Buncombe County Manager Wanda Greene maintains that local media are doing more harm than good by publishing parts of a draft franchise contract between the county and Charter Communications. The document doesn’t represent any actual agreement between the two parties at this point, and many elements are still in flux, she said last week.
The public, notes Greene, has already had two opportunities to offer opinions on what they wanted out of the cable-TV agreement — and the county has responded to that input.
The amended July 2 draft, she asserts, merely presents information that the two sides are considering.
“Basically, you’re looking at a document that there’s no agreement around,” says Greene. “It’s a meaningless document at this point.”
With those caveats, here are some highlights of the draft, which calls for Charter to do the following:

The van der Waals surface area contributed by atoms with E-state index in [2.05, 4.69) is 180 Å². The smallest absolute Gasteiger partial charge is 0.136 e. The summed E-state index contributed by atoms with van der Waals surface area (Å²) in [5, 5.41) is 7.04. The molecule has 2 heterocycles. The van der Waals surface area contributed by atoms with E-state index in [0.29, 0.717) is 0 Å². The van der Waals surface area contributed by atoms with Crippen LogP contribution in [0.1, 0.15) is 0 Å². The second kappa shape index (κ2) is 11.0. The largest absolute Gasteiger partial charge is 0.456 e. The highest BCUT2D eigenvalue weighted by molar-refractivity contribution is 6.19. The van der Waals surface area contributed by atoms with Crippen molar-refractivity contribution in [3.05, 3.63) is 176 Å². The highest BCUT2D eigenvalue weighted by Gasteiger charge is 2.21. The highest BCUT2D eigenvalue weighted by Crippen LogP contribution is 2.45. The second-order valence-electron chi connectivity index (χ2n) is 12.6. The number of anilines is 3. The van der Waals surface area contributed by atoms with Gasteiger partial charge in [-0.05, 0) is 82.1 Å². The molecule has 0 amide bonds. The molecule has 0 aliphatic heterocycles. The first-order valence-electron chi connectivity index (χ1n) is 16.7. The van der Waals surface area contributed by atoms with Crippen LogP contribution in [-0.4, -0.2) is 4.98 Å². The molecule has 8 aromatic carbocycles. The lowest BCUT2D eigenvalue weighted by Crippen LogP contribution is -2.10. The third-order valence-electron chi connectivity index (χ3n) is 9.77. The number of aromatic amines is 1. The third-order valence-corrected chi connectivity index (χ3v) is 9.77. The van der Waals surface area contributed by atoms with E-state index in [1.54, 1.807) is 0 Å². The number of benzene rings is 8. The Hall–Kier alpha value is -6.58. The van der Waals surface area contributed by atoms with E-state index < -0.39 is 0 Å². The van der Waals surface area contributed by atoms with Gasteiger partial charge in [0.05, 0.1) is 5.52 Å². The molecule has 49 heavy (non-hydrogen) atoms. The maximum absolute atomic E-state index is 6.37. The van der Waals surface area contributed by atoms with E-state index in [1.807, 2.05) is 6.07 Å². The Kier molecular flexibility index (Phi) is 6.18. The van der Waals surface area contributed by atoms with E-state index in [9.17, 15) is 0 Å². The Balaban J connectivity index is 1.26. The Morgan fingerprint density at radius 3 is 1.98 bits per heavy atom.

• pay the county a franchise fee equal to 5 percent of gross revenues (estimated at $1.1 million annually);
• provide two dedicated access channels for public, educational and government programming. Once those channels were half filled with nonrepetitive, locally produced programming, Charter would provide a third channel;
• pay the county a one-time PEG grant of $340,000 in the first year (Charter would reserve the right to pass that cost on to customers by increasing rates no more than 25 cents per month);
• pay Buncombe County a PEG support fee starting at 30 cents per customer per month ($122,400 annually); the fee would rise as high as 50 cents per customer per month as the amount of repetitive programming decreased. Charter would also reserve the right to pass those fees on to its customers;
• provide four “fibers” linking county administrative offices with two current and two future county buildings at no cost to the county;
• provide the Buncombe County Schools with a 10-megabit-per-second Internet connection at a cost of $3,255 per month (half the standard rate);
• give at least a 30-percent discount on any other service it provides to any Buncombe County agency (including the county schools) or the Asheville City Schools; and
• provide high-speed Internet access to all 25 fire departments at the 50-percent discounted rate of $2,498 per month; any fire department could opt out, and the cost would drop by 1/25th.